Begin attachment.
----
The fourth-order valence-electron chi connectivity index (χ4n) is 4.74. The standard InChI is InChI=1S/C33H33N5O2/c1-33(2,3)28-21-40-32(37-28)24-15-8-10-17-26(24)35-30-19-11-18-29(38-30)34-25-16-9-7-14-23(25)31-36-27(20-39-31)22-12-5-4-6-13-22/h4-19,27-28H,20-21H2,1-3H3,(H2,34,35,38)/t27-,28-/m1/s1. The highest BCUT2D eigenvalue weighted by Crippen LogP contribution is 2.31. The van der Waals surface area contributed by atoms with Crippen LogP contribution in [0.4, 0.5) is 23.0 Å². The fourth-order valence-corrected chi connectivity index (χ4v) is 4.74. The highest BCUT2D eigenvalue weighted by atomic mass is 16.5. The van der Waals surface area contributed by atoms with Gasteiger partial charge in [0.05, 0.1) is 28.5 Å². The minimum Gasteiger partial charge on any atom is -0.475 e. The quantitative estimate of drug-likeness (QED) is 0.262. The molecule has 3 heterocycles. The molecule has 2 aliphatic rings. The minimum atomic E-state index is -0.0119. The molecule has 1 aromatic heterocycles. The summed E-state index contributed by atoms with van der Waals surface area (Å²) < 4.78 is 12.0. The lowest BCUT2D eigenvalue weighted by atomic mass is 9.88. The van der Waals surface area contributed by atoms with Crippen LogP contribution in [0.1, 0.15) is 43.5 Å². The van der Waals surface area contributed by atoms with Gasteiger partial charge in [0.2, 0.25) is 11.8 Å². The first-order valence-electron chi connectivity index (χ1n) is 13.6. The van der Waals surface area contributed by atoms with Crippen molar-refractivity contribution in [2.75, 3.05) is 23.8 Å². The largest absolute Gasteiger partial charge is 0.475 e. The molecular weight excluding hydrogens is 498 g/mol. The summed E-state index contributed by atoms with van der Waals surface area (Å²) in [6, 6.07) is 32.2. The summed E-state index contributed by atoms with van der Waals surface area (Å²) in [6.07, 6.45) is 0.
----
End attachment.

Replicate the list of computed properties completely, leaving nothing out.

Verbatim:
The fourth-order valence-electron chi connectivity index (χ4n) is 4.74. The standard InChI is InChI=1S/C33H33N5O2/c1-33(2,3)28-21-40-32(37-28)24-15-8-10-17-26(24)35-30-19-11-18-29(38-30)34-25-16-9-7-14-23(25)31-36-27(20-39-31)22-12-5-4-6-13-22/h4-19,27-28H,20-21H2,1-3H3,(H2,34,35,38)/t27-,28-/m1/s1. The highest BCUT2D eigenvalue weighted by Crippen LogP contribution is 2.31. The van der Waals surface area contributed by atoms with Crippen LogP contribution in [0.4, 0.5) is 23.0 Å². The fourth-order valence-corrected chi connectivity index (χ4v) is 4.74. The highest BCUT2D eigenvalue weighted by atomic mass is 16.5. The van der Waals surface area contributed by atoms with Gasteiger partial charge in [0.05, 0.1) is 28.5 Å². The minimum Gasteiger partial charge on any atom is -0.475 e. The quantitative estimate of drug-likeness (QED) is 0.262. The molecule has 3 heterocycles. The molecule has 2 aliphatic rings. The minimum atomic E-state index is -0.0119. The molecule has 1 aromatic heterocycles. The summed E-state index contributed by atoms with van der Waals surface area (Å²) < 4.78 is 12.0. The lowest BCUT2D eigenvalue weighted by atomic mass is 9.88. The van der Waals surface area contributed by atoms with Crippen LogP contribution in [0.1, 0.15) is 43.5 Å². The van der Waals surface area contributed by atoms with Gasteiger partial charge in [0.2, 0.25) is 11.8 Å². The first-order valence-electron chi connectivity index (χ1n) is 13.6. The van der Waals surface area contributed by atoms with Crippen molar-refractivity contribution in [2.75, 3.05) is 23.8 Å². The largest absolute Gasteiger partial charge is 0.475 e. The molecular weight excluding hydrogens is 498 g/mol. The summed E-state index contributed by atoms with van der Waals surface area (Å²) in [6, 6.07) is 32.2. The summed E-state index contributed by atoms with van der Waals surface area (Å²) in [6.07, 6.45) is 0.